Donald Trump’s January 6 Peril Increases After Texts Show Clear Conspiracy to Overturn Election Results
The January 6 panel hearings resume on Wednesday September 28, and things are looking dire for allies of former President
The January 6 panel hearings resume on Wednesday September 28, and things are looking dire for allies of former President Donald Trump and the man himself.
Texts subpoenaed from the cell phone of former Chief of Staff Mark Meadows have revealed a direct attempt by White House agents to overturn election results in 2020, marking a dark turn in the revelations uncovered by the J6 committee.
Mark Meadows Texts Reveal All
Denver Riggleman says that text messages turned over to the January 6th committee by former White House Chief of Staff Mark Meadows provide “irrefutable” proof of a plot to overturn the 2020 presidential election. https://t.co/XikMGAJgl8 pic.twitter.com/dWRzT24Gtx— 60 Minutes (@60Minutes) September 25, 2022
What Mark Meadows knew when has long been information sought by the January 6 panel, hoping to piece together a clearer picture of what the former President was up to behind closed doors as the infamous rioters stormed the Capitol.
And now, at least much of that is known after his text messages revealed a direct plot by those in the employ of the White House to seize voting machines and change election results in 2020.
CNN reports, "As allies of then-President Donald Trump made a final push to overturn the election in late-December 2020, one of the key operatives behind the effort briefed then-White House chief of staff Mark Meadows about his attempts to gain access to voting systems in key battleground states, starting with Arizona and Georgia, according to text messages obtained by CNN.
Phil Waldron, an early proponent of various election-related conspiracy theories, texted Meadows on December 23 that an Arizona judge had dismissed a lawsuit filed by friendly GOP lawmakers there. The suit demanded state election officials hand over voting machines and other election equipment, as part of the hunt for evidence to support Trump's baseless claims of voter fraud."
As he told Meadows about the dismissal, Waldron said that it would delay their efforts to access the voting machines, to which Meadows responded, "pathetic."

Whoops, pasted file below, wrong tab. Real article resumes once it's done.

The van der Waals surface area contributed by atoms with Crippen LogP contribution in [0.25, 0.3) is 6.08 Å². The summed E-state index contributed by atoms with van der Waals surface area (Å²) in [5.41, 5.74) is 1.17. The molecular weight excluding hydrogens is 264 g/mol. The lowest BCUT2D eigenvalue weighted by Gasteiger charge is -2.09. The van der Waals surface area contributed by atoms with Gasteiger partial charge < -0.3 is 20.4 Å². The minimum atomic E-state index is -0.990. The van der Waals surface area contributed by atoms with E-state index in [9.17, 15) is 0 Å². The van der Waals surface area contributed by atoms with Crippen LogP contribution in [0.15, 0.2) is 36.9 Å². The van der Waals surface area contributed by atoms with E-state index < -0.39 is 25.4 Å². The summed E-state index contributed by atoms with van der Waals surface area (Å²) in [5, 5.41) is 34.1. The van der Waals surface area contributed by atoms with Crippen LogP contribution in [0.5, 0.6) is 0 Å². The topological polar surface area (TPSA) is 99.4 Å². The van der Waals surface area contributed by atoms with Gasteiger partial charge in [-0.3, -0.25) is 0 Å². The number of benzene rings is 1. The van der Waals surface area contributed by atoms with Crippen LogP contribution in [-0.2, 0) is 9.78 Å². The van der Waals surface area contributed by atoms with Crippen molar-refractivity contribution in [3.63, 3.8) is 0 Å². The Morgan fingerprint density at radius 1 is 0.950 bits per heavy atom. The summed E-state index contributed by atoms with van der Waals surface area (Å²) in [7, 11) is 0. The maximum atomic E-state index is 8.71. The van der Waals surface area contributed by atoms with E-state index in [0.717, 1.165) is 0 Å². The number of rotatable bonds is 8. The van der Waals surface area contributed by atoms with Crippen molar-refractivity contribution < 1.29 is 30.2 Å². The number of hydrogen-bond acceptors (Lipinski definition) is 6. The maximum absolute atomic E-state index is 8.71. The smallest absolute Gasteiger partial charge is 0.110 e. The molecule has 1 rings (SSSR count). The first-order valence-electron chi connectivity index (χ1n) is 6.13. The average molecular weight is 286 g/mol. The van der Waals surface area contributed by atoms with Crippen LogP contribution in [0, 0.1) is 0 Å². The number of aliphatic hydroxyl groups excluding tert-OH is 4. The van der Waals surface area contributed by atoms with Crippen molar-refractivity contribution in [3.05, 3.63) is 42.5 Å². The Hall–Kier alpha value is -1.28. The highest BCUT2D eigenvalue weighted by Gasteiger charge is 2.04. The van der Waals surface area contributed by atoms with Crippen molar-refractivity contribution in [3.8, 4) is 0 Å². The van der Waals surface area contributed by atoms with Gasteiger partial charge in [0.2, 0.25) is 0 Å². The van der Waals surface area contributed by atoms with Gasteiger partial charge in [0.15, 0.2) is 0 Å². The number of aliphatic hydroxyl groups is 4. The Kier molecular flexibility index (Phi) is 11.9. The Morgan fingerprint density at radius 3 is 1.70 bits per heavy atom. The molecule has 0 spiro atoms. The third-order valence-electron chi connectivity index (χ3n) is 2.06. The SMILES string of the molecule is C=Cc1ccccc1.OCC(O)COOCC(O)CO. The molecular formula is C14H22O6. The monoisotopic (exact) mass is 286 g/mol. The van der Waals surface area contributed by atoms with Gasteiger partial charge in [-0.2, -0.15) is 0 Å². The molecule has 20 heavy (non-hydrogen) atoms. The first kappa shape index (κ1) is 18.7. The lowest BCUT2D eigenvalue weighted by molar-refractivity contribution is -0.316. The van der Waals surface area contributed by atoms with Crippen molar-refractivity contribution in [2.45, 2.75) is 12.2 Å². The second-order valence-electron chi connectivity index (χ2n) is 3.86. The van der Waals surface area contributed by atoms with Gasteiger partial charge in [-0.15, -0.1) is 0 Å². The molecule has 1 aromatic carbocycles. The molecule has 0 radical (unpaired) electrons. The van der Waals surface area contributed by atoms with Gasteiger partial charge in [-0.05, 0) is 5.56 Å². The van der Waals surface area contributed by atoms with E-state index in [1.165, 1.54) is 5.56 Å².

This marks the first time that J6 investigators have been able to draw a direct line between efforts to overturn results to the White House itself, and shows how informed Meadows was about the efforts.
Waldron called Arizona "our lead domino" and referred to efforts in other states, such as Georgia.
Just Because Mark Meadows was Involved in Efforts to Overturn the Election, does it Mean Donald Trump was too?
The million-dollar question of course is: even though we know Meadows was involved in efforts to overturn the election, does that implicate Trump?
The answer is complicated. We know that the efforts to change voting results started as a legal battle in the courts. First, they attempted to disqualify vast swaths of votes and called into questions the integrity of the voting machines themselves.
When those legal appeals failed, it would seem that the teams working to overturn the election results turned to more nefarious methods which are now the source of multiple criminal probes across the country.
Proving that Trump is involved would take one of two things: physical proof of the things he said and did on January 6 and in the days leading up to it, including voice recordings, phone records or videos; or it would require someone like Mark Meadows to spill the beans on what he knew when.
Until now, most of Trump's stalwarts have kept their lips zipped, so the likelihood of Meadows flipping (if there's anything to flip on) is slim to none – but not impossible.